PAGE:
Resistant(Number) G mean MIC90 MIC 50 MIC range MIC (µg / ml) AntifungalAgent Isolate
64 32 16 8 4 2 1 0.5 0.25 0.125 0.0625 0.032 0.016
- 1.16 16 8 0.016-16 23 15 1 10 10 3 2 1 1 1 0 ECO Candida albicans (n=67)
57 5.34 16 16 0.125-16 46 3 3 2 5 2 3 3 0 0 0 ITR
43 0.75 16 4 0.016-16 30 11 5 6 5 3 1 4 0 0 2 MIC
46 13.45 64 64 0.25-64 38 5 0 1 9 5 4 2 3 0 0 FLU
- 1.56 - 2 0.0625-16 2 1 2 5 2 1 1 1 0 0 0 ECO Candida parapsilosis (n=15)
3 0.45 0.5 0.032-16 2 0 0 2 1 3 4 0 2 1 0 ITR
2 0.7 1 0.016-16 2 1 1 2 3 5 0 1 0 0 1 MIC
2 1.81 1 0.25-64 2 1 1 0 2 2 5 2 1 0 0 FLU
- 1.7 - 1 0.5-16 2 0 1 0 5 2 0 0 0 0 0 ECO Candida tropicalis (n=10)
3 0.46 0. 5 0.125-16 1 0 0 1 1 2 1 0 0 0 0 ITR
3 1.62 1 0.5-16 1 0 4 1 4 2 0 0 0 0 0 MIC
3 2.82 1 1-64 1 0 0 2 1 1 5 0 0 0 0 FLU
- 4.75 - - 2-16 1 1 0 2 0 0 0 0 0 0 0 ECO Candida glabrata (n=4)
3 2.37 - 0.25-16 1 1 0 0 1 0 1 0 0 0 0 ITR
3 4 - 1-16 1 0 2 0 1 0 0 0 0 0 0 MIC
2 26.90 - 4-64 2 1 0 0 1 0 0 0 0 0 0 FLU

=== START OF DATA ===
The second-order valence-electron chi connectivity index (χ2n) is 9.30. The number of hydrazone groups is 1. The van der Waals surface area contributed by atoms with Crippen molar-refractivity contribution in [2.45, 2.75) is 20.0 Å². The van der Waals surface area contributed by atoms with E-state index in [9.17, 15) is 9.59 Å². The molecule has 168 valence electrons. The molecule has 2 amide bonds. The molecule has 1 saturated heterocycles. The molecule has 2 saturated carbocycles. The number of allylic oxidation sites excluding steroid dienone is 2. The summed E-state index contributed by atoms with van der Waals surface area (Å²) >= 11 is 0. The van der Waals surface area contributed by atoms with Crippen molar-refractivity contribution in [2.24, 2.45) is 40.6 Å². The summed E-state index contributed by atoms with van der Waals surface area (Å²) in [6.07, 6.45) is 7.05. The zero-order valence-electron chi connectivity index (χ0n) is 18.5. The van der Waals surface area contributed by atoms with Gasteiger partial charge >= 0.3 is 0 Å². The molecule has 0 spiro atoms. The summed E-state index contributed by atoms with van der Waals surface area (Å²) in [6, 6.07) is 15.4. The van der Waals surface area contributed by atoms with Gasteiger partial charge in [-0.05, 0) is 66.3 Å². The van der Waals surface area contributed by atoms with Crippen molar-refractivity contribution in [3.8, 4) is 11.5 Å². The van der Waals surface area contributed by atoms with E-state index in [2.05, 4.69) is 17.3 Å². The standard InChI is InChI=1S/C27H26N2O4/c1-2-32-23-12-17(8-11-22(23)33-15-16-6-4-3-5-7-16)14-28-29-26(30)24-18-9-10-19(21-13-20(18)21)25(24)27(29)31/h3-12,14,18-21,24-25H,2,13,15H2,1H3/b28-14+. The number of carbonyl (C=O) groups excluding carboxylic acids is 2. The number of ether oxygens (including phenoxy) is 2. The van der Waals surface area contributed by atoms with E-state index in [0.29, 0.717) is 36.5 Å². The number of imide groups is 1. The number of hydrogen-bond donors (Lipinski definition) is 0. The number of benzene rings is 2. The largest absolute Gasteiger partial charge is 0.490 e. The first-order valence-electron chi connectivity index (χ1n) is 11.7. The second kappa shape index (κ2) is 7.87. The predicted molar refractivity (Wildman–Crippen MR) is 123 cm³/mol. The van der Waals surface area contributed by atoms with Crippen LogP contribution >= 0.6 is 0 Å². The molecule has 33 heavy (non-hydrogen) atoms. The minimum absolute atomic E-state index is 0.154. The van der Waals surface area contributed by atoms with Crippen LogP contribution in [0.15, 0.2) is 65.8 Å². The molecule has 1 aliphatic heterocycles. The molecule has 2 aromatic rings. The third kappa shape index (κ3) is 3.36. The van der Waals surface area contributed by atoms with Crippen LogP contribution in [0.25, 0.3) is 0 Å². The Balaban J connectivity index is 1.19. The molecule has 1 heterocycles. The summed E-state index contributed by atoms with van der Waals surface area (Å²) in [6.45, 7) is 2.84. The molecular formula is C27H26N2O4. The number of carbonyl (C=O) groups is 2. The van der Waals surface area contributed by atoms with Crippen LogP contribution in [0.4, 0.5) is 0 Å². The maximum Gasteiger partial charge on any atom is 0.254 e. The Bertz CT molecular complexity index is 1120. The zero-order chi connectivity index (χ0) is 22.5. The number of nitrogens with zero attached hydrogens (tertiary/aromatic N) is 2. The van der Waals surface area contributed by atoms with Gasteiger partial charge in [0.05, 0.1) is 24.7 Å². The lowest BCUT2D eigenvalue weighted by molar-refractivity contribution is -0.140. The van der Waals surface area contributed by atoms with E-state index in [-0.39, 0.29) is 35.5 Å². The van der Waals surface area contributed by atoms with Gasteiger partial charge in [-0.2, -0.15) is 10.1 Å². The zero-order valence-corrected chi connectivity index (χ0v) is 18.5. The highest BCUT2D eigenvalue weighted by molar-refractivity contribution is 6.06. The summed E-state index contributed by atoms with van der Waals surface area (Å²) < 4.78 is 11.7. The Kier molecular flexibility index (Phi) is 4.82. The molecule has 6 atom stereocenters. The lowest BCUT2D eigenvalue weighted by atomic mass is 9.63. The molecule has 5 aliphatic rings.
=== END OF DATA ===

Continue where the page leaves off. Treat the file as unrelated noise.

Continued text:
- 5.65 - - 2-16 1 0 0 1 0 0 0 0 0 0 0 ECO C. guilliermondi (n=2)
2 5.65 - 0.32-16 1 0 0 1 0 0 0 0 0 0 0 ITR
1 4 - 0.016-16 1 0 0 0 1 0 0 0 0 0 0 MIC
2 45.25 - 0.25-64 1 1 0 0 0 0 0 0 0 0 0 FLU
- 16 - - 16 2 0 0 0 0 0 0 0 0 0 0 ECO C. krusei (n=2)
2 2.82 - 2-4 0 0 1 1 0 0 0 0 0 0 0 ITR
2 16 - 16 2 0 0 0 0 0 0 0 0 0 0 MIC
2 45.25 - 32-64 1 1 0 0 0 0 0 0 0 0 0 FLU
- 3.11 - - 0.016-16 31 17 4 18 17 6 3 2 1 1 0 ECO All Canddia spp. (n=100)
69 2.7 - 0.032-16 55 4 4 7 8 7 9 3 2 1 0 ITR
54 2.4 - 0.016-16 36 12 12 9 14 10 1 5 0 0 1 MIC
57 10.43 - 0.25-64 44 9 1 3 13 8 14 4 4 0 0 0 0 FLU
Table 1. In vitro antifungal susceptibilities of 100 clinical Candida isolates against four antifungal agents

In the current study, based on the microdilution method, miconazole showed the lowest MIC, while fluconazole exhibited the highest MIC value. Previous studies in Iran, comparing the efficacy of fluconazole and other agents against Candida species of superficial infections, have reported inconsistent results [24-26]. In studies by Katiraee et al. [24], Pakshir et al. [25], Badiee et al. [26], and Shokohi et al. [27], resistance of C. albicans isolates to fluconazole was estimated at 25.7%, 26%, 10%, and 2.6%, respectively.